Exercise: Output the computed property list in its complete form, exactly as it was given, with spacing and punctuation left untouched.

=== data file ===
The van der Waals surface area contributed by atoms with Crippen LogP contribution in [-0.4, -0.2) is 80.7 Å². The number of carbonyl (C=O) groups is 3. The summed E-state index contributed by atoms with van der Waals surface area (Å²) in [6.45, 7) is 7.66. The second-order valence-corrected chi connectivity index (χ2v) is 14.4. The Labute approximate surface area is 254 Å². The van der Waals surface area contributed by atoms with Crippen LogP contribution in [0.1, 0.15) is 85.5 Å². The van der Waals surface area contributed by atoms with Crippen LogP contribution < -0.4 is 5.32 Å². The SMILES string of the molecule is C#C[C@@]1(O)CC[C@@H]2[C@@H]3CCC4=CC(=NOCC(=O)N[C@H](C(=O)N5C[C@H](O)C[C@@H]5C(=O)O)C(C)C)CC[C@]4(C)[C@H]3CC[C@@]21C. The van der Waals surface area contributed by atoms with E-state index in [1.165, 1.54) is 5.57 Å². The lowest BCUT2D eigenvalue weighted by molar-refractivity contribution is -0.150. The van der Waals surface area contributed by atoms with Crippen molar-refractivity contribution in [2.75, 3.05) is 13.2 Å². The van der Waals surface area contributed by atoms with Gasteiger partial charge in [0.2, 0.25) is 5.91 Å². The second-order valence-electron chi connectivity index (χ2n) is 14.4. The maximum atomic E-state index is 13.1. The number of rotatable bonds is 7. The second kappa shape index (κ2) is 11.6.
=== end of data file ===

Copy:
The van der Waals surface area contributed by atoms with Crippen LogP contribution in [-0.4, -0.2) is 80.7 Å². The number of carbonyl (C=O) groups is 3. The summed E-state index contributed by atoms with van der Waals surface area (Å²) in [6.45, 7) is 7.66. The second-order valence-corrected chi connectivity index (χ2v) is 14.4. The Labute approximate surface area is 254 Å². The van der Waals surface area contributed by atoms with Crippen LogP contribution in [0.1, 0.15) is 85.5 Å². The van der Waals surface area contributed by atoms with Crippen LogP contribution < -0.4 is 5.32 Å². The SMILES string of the molecule is C#C[C@@]1(O)CC[C@@H]2[C@@H]3CCC4=CC(=NOCC(=O)N[C@H](C(=O)N5C[C@H](O)C[C@@H]5C(=O)O)C(C)C)CC[C@]4(C)[C@H]3CC[C@@]21C. The van der Waals surface area contributed by atoms with E-state index in [1.165, 1.54) is 5.57 Å². The lowest BCUT2D eigenvalue weighted by molar-refractivity contribution is -0.150. The van der Waals surface area contributed by atoms with Crippen molar-refractivity contribution in [2.75, 3.05) is 13.2 Å². The van der Waals surface area contributed by atoms with Gasteiger partial charge in [0.2, 0.25) is 5.91 Å². The second-order valence-electron chi connectivity index (χ2n) is 14.4. The maximum atomic E-state index is 13.1. The number of rotatable bonds is 7. The second kappa shape index (κ2) is 11.6.